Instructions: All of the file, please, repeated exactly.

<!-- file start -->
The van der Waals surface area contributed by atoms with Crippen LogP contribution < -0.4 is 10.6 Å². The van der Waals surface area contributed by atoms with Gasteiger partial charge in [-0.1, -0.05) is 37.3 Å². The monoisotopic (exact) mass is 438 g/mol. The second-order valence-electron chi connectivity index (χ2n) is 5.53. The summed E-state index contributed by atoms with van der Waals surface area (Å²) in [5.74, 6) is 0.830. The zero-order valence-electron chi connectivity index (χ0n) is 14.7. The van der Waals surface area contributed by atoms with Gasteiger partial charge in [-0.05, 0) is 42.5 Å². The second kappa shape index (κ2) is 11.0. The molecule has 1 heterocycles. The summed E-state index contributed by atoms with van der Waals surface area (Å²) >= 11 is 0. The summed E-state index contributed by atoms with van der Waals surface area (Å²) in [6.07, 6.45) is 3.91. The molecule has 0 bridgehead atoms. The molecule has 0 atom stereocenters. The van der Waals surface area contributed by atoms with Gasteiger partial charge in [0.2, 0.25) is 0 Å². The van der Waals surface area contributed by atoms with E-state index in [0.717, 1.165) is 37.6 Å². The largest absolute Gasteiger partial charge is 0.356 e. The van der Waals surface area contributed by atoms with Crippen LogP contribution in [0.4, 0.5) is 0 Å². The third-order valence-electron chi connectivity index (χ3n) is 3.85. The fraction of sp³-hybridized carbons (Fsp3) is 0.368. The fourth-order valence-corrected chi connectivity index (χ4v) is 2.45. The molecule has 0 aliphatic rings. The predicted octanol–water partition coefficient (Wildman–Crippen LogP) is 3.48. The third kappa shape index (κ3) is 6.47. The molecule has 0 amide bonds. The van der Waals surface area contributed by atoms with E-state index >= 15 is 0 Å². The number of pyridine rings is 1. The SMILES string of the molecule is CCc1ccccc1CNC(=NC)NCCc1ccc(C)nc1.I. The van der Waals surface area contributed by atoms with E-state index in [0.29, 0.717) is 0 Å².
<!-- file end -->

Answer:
The van der Waals surface area contributed by atoms with Crippen LogP contribution < -0.4 is 10.6 Å². The van der Waals surface area contributed by atoms with Gasteiger partial charge in [-0.1, -0.05) is 37.3 Å². The monoisotopic (exact) mass is 438 g/mol. The second-order valence-electron chi connectivity index (χ2n) is 5.53. The summed E-state index contributed by atoms with van der Waals surface area (Å²) in [5.74, 6) is 0.830. The zero-order valence-electron chi connectivity index (χ0n) is 14.7. The van der Waals surface area contributed by atoms with Gasteiger partial charge in [-0.05, 0) is 42.5 Å². The second kappa shape index (κ2) is 11.0. The molecule has 1 heterocycles. The summed E-state index contributed by atoms with van der Waals surface area (Å²) >= 11 is 0. The summed E-state index contributed by atoms with van der Waals surface area (Å²) in [6.07, 6.45) is 3.91. The molecule has 0 bridgehead atoms. The molecule has 0 atom stereocenters. The van der Waals surface area contributed by atoms with Gasteiger partial charge in [0.2, 0.25) is 0 Å². The van der Waals surface area contributed by atoms with E-state index in [0.717, 1.165) is 37.6 Å². The largest absolute Gasteiger partial charge is 0.356 e. The van der Waals surface area contributed by atoms with Crippen LogP contribution in [0.4, 0.5) is 0 Å². The third-order valence-electron chi connectivity index (χ3n) is 3.85. The fraction of sp³-hybridized carbons (Fsp3) is 0.368. The fourth-order valence-corrected chi connectivity index (χ4v) is 2.45. The molecule has 0 aliphatic rings. The predicted octanol–water partition coefficient (Wildman–Crippen LogP) is 3.48. The third kappa shape index (κ3) is 6.47. The molecule has 0 amide bonds. The van der Waals surface area contributed by atoms with E-state index >= 15 is 0 Å². The number of pyridine rings is 1. The SMILES string of the molecule is CCc1ccccc1CNC(=NC)NCCc1ccc(C)nc1.I. The van der Waals surface area contributed by atoms with E-state index in [0.29, 0.717) is 0 Å².